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I have a configure on Mountain Lion that's running into trouble:

[snip]
checking for gcc...
/Applications/Xcode.app/Contents/Developer/Toolchains/OSX10.8.xctoolchain/usr/bin/cc
checking whether the C compiler works... no
configure: error: in `/Users/jonathan/Downloads/httpd-2.4.4':
configure: error: C compiler cannot create executables
See `config.log' for more details

Meanwhile, I have just opened Xcode and installed command-like tools, including /usr/bin/gcc.

Is there a way I can invoke the configure script so it will take /usr/bin/gcc as the C compiler?

And when I specified:

CC=/usr/bin/gcc

It gives:

checking how to run the C preprocessor... /Applications/Xcode.app/Contents/Developer/Toolchains/OSX10.8.xctoolchain/usr/bin/cc -E
configure: error: in `/Users/jonathan/Downloads/httpd-2.4.4':
configure: error: C preprocessor "/Applications/Xcode.app/Contents/Developer/Toolchains/OSX10.8.xctoolchain/usr/bin/cc -E" fails sanity check
See `config.log' for more details

For now I'll ask: how do I tell it what to use as the C preprocessor?

(Long-term what I'd like is to know why it's not aware of standard command line tools and pulls C-related functionality from an esoteric place.

  • Perhaps I misunderstood your question. Did you check the config.log to make sure you are not writing to a directory where the current user has no write permission? This might be more of a configure issue and not a compiler issue at all. – bmike May 7 '13 at 19:44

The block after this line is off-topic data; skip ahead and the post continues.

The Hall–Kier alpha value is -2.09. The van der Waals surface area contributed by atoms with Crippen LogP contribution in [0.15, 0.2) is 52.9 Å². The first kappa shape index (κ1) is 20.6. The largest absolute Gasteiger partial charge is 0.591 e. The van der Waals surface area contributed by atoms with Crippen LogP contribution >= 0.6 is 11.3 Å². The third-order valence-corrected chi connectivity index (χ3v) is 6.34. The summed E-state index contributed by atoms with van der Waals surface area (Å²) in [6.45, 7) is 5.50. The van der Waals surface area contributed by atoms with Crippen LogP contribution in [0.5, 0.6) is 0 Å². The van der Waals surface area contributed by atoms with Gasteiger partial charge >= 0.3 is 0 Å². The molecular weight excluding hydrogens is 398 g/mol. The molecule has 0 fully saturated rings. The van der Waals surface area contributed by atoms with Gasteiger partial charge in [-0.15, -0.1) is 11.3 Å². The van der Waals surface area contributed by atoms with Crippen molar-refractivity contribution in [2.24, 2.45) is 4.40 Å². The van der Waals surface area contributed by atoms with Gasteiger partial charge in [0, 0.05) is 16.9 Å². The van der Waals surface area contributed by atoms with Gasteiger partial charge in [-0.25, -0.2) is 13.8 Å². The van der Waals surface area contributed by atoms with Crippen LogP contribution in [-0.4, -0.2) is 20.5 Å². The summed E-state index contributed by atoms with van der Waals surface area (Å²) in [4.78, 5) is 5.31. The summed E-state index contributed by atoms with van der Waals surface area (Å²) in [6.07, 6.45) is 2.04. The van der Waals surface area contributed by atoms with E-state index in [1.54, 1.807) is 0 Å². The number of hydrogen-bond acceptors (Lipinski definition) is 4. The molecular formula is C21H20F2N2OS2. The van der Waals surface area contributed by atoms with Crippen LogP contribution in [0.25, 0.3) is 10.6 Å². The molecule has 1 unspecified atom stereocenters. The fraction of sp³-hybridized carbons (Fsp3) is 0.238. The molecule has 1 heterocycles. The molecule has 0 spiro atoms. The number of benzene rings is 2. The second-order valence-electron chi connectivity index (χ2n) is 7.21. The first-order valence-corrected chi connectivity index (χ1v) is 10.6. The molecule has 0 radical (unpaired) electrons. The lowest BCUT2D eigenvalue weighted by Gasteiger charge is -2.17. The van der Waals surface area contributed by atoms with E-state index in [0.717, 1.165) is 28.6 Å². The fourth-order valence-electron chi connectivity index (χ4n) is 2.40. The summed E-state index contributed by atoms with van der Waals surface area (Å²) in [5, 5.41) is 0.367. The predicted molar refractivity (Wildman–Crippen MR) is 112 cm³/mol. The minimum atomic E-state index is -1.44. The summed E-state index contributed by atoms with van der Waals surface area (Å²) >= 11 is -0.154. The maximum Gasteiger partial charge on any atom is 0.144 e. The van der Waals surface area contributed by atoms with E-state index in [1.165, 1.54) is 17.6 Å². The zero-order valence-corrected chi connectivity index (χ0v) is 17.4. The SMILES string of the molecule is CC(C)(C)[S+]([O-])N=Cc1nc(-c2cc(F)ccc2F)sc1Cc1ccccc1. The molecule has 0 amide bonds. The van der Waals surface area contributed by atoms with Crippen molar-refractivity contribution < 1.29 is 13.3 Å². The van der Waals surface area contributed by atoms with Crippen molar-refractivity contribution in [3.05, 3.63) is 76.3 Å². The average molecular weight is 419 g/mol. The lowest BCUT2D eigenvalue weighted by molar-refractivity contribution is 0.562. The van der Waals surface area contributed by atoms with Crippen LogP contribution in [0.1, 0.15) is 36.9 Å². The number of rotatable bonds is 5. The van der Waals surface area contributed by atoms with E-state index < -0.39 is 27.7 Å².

• I didn't check config.log, but I was installing as root, which maybe doesn't work for mode 000 without changing permission, but should be enough privilege for what I was attempting. – Christos Hayward May 7 '13 at 19:52
  • Yes - sudo or root should be more than enough to avoid any installation issues. If the installer is dropping things where there's an ACL or other explicit write lock, I'd be highly surprised. – bmike May 7 '13 at 19:57
  • What is in config.log – Mark May 7 '13 at 21:00
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Apple's gcc binary is really llvm.

Mac:~ bmike$ which gcc
/usr/bin/gcc
Mac:~ bmike$ gcc --version
i686-apple-darwin11-llvm-gcc-4.2 (GCC) 4.2.1 (Based on Apple Inc. build 5658) (LLVM build 2336.11.00)
Copyright (C) 2007 Free Software Foundation, Inc.
This is free software; see the source for copying conditions.  There is NO
warranty; not even for MERCHANTABILITY or FITNESS FOR A PARTICULAR PURPOSE.

You'll want to obtain gcc from homebrew or from source if you need gcc and not llvm standing in for gcc.

Good reading abounds on various blogs:

Once you've gotten a real version of gcc installed, you can export CC=/usr/local/bin/gcc or whatever else you prefer for setting the environment variable to match were you choose to store your now non-llvm-based compiler.

  • However yoiu probably do not need a real gcc. llvm should be suffficient and in many cases is better. – Mark May 7 '13 at 21:00
  • Mark's right that in the long run, having your package build under LLVM is ideal, but often if you are downloading something that expects gcc and tests for gcc and fails when gcc isn't detected, just getting gcc is the expedient workaround. – bmike May 7 '13 at 21:40

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